With an ever growing number of nations and private organisations rallying the path of Blue Economy, the Smart Ocean concept is becoming a reality. And Autonomous Unmanned Surface Vessels (AUSV) can be part of it, from a data gathering perspective. In order to reach that point, the challenge for the industry is to provide the means to collect data faster without any compromise on quality, and to make the process affordable and accessible to the greater number. It means progressively but actively integrating new assets and multiplying the number of devices in the water within a tight budget. An equation AUSVs could help solving.
This article has been brought to you by iXblue.
With that in mind, iXblue, an international high technology marine company, launched a new multi-purpose craft. The goal is to provide a more efficient data gathering solution in the ocean sciences domain, in every way. From costs control to the expansion of working domains.
Collecting Data Faster
The Moon’s surface is better mapped than the Earth’s seabed. Who has not heard this? It might have become a triviality, but it remains reality. A reality that needs to be addressed today, given the ambitious challenges of mapping the entire ocean floor by 2030. The key factor here is not sensors technology, as it is available. The number of assets available, however, is far from sufficient to complete this Herculean task.
The alternatives are either to build a massive new fleet of research vessels or to develop new methods of data collection and maybe to allocate a bigger workforce to the post-processing of the resulting vast amount of data. The first option is not realistic given the budgets at hand. The latter basically mixes a greater number of sensors in the water, the use of a larger number of assets, and the inclusion of non-specialised existing vessels.
This is where AUSVs can be a key factor. They should be effect multipliers and should be able to work together with the existing research fleet, thus reducing survey times. But not only that. AUSVs should also be able to expand the vessels’ working domains.
DriX, iXblue new multirole AUSV, is capable of working along with a research vessel in joint survey operations, both in coastal environments and on the high sea. Thanks to its totally ‘unmanned’ concept, maximum seakeeping and stability qualities have been given to the design. DriX thus achieved perfect quality seabed mapping images at speeds in excess of 10 knots during sea trials. This revolutionary design also enables DriX to work when the research vessel has to stop because of the weather and to collect data much faster than other AUSVs.
Enhancing Existing Assets
Another cost control solution is to make use of non-specialised, already existing vessels to gather the information. But fitting them with geosciences equipment can be very costly, sometimes not very reliable, and the data quality might not reach the level of expectations. However, it would be much safer to use them in easier, but equally important tasks, such as support vessels or command and control centres for AUSVs.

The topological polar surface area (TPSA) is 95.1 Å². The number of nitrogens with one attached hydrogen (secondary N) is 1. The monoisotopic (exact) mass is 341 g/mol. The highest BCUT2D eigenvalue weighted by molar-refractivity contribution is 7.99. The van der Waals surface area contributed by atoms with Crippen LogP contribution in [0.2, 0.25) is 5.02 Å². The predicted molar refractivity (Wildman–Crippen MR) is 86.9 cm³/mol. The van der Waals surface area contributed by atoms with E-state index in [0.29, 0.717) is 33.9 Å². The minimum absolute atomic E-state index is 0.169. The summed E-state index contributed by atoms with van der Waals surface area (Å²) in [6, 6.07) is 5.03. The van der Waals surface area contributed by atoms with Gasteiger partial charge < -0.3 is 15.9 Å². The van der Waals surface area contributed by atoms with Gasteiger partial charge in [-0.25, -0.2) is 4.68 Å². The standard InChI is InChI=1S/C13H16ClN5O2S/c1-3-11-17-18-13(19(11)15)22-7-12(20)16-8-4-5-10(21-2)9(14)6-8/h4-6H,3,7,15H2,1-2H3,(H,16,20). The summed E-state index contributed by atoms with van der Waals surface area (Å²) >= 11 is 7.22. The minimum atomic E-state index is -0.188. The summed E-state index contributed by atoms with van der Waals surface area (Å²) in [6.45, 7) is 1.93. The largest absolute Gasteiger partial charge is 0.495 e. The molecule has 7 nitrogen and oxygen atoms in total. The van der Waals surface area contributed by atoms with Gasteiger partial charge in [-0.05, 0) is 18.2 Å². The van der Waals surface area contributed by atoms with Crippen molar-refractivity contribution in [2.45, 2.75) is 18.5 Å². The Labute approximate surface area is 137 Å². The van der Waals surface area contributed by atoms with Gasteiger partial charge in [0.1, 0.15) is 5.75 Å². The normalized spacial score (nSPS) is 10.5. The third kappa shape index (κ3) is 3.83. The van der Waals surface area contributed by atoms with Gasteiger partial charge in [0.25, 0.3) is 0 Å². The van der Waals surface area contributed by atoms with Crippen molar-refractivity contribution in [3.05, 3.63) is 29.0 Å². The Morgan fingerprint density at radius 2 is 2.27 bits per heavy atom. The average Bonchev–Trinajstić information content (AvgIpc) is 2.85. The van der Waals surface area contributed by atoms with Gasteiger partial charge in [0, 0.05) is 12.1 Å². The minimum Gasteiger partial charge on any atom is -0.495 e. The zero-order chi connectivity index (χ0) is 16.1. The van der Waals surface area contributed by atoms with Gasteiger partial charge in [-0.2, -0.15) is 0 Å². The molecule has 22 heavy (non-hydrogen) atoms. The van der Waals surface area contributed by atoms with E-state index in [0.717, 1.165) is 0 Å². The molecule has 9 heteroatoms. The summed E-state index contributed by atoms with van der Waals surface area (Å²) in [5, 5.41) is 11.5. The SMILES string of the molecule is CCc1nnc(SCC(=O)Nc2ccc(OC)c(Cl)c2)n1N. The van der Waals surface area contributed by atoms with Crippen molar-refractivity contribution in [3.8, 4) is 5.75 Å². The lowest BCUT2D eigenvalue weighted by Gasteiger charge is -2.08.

That is another milestone the AUSV would have had to pass: being fitted for deployment on a non-specialised vessel and operated and supported by it. This requires at the very least a deployable Launch and Recovery System (LARS), adaptable on non-specialised vessels anywhere in the world. Ideally, it would also imply that the AUSV be fast and have enough endurance to keep pace with the supporting vessel in case of space limitation on the work deck and in case of multiple AUSV operations from the same support vessel.
Once again, this model makes sense and the industry already provides it. DriX has a top speed of 15 knots in order to reduce transit times, as well as 7-days endurance, which reduces the periods of replenishment at sea. Its LARS allows it to deploy/receive it safely from any kind of non-specialised vessel, provided it is fitted with lifting equipment (crane or A-Frame) with the right clearance. And as far as logistics is concerned, a 40-feet container, deployable everywhere, can accommodate both the DriX and the LARS.
Being Truly Multirole
Enhancing existing assets and reducing the data gathering time are great solutions for smarter sea operations. But another way to control costs is for the AUSVs to be truly multirole in order to conduct a wide range of sea operations from the same craft. In essence, AUSVs need to be versatile in order to make the aforementioned qualities available to a greater number of situations. This means that they must be agile too, reducing the timeframe needed for swift mission reconfigurations. For instance, interrupting a seabed mapping mission to start echo sounding measures will require a change of sensors, antennas and electronic cabinets, all in an acceptable timeframe. DriX plays that part perfectly. Thanks to its changeable gondola and the easy access to its electronic cabinets, DriX offers a swift and easy switch of payload in a reduced timeframe.
AUSVs will thus play a key role in this new Smart Ocean concept, but we need to be cautious with how we proceed to accompany this trend in order not to try and precede it. This is what iXblue does by using sea-proven technology, compliant with current international regulations, while keeping the door open to technological advances. In other words, companies need to create solutions fitted for future technological changes, but not with experimental technologies.